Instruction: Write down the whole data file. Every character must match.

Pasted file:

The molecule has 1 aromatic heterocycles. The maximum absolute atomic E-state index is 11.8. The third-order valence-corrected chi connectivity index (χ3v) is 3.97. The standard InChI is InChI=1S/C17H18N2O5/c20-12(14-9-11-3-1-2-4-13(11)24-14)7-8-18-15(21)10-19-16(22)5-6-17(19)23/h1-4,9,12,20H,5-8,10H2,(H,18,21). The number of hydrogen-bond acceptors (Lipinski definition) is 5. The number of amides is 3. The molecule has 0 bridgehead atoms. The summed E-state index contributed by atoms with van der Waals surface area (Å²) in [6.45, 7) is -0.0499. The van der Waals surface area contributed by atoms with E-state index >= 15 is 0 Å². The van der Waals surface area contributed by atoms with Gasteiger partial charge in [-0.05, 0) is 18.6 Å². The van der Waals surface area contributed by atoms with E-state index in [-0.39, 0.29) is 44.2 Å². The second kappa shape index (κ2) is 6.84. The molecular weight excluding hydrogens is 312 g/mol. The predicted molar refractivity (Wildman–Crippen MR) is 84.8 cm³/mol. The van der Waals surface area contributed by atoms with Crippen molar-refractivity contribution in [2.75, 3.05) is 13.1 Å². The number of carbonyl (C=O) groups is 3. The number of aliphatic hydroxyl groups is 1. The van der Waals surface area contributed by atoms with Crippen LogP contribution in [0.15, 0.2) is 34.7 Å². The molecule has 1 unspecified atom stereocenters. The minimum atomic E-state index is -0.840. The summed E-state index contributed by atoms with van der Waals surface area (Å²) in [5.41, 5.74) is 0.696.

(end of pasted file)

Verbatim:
The molecule has 1 aromatic heterocycles. The maximum absolute atomic E-state index is 11.8. The third-order valence-corrected chi connectivity index (χ3v) is 3.97. The standard InChI is InChI=1S/C17H18N2O5/c20-12(14-9-11-3-1-2-4-13(11)24-14)7-8-18-15(21)10-19-16(22)5-6-17(19)23/h1-4,9,12,20H,5-8,10H2,(H,18,21). The number of hydrogen-bond acceptors (Lipinski definition) is 5. The number of amides is 3. The molecule has 0 bridgehead atoms. The summed E-state index contributed by atoms with van der Waals surface area (Å²) in [6.45, 7) is -0.0499. The van der Waals surface area contributed by atoms with E-state index >= 15 is 0 Å². The van der Waals surface area contributed by atoms with Gasteiger partial charge in [-0.05, 0) is 18.6 Å². The van der Waals surface area contributed by atoms with E-state index in [-0.39, 0.29) is 44.2 Å². The second kappa shape index (κ2) is 6.84. The molecular weight excluding hydrogens is 312 g/mol. The predicted molar refractivity (Wildman–Crippen MR) is 84.8 cm³/mol. The van der Waals surface area contributed by atoms with Crippen molar-refractivity contribution in [2.75, 3.05) is 13.1 Å². The number of carbonyl (C=O) groups is 3. The number of aliphatic hydroxyl groups is 1. The van der Waals surface area contributed by atoms with Crippen LogP contribution in [0.15, 0.2) is 34.7 Å². The molecule has 1 unspecified atom stereocenters. The minimum atomic E-state index is -0.840. The summed E-state index contributed by atoms with van der Waals surface area (Å²) in [5.41, 5.74) is 0.696.